Retirement planning 101: Seven questions you need to answer

2. What will your 'asset allocation' be?

Richard Drew/AP
Specialists Patrick King, left, and Christopher Carella work on the floor of the New York Stock Exchange earlier this week. Typically, younger people have a greater share of their retirement assets allocated to stocks than do older people. But some financial planners urge even seniors to remain heavily invested in stocks because of their better long-term return historically.

Deciding what share of you savings to put into different types of assets – stocks, bonds, etc. – is a crucial step. It can go a long way toward determining how fast your money grows and how much financial risk you face from market gyrations.
The classic advice is that younger savers should put a majority of their money into stocks, generally via mutual funds, and then shift increasingly toward fixed-income investments (which are less volatile in price) as they get closer to retirement. But coming up with a plan is an individual matter that depends in part on your own tolerance for risk.

It doesn't do any good to try to follow some expert's "ideal" plan if you can't sleep at night as a result.
Some questionnaires on financial-company websites offer to help you find the right mix of assets. In some cases real-world events can provide a gut check that confirms – or changes – your framework.
Note that even finance experts differ, sometimes sharply, on the best approach. Some financial advisers have urged retirees to maintain a substantial portion of assets in stocks, with the idea that the capital gains will generally sustain a nest egg longer in today’s era of expanding longevity. A counter view, argued in a new book "Risk Less and Prosper," by economist Zvi Bodie and financial consultant Rachelle Taqqu, is that Americans have put too much faith in stocks, which can be risky even when held over long time periods.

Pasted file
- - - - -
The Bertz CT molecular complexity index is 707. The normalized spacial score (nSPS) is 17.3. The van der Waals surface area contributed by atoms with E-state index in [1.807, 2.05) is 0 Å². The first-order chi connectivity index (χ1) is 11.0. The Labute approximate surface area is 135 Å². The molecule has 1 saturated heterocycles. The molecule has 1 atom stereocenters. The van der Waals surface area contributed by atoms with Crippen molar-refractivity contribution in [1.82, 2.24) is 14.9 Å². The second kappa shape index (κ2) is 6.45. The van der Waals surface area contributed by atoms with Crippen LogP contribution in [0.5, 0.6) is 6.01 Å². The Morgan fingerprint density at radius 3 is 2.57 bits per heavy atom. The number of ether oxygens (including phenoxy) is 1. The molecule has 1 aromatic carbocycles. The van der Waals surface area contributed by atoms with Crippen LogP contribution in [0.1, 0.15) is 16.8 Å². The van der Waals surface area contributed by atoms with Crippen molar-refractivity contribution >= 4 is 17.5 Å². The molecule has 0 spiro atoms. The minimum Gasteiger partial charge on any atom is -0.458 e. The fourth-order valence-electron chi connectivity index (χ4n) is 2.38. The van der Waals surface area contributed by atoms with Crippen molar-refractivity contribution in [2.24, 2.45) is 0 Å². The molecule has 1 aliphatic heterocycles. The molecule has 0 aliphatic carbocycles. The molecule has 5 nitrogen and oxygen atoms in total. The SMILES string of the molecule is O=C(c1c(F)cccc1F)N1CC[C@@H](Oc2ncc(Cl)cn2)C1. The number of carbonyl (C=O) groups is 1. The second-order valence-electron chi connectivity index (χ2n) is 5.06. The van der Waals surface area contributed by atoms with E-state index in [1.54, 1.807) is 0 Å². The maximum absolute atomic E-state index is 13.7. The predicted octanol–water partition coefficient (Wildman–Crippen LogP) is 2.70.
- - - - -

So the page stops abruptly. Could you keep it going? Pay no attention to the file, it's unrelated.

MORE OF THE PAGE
Mr. Bodie advises that more emphasis be placed on inflation-protected bonds. And, when retirement comes, he says fixed annuities are an important guaranteed-income option.
Still, over the 80 years ending in 2006, the inflation-adjusted annual return of stocks was 7 percent annually, using the Standard & Poor's 500 index as a benchmark. Such performance can mean savings held in stocks grow much faster in general than savings in bonds (2 percent real annual return over that time period) or cash (Treasury bills posted a 0.8 percent annual return during those decades, according to the investment firm Vanguard).
One final asset-allocation option to mention: handing the keys to an "expert" by investing in a so-called target-date mutual fund. Vanguard, for one, reports fast-rising use of these funds, which come with a mix of stocks and bonds precooked for individuals in a specific age bracket.

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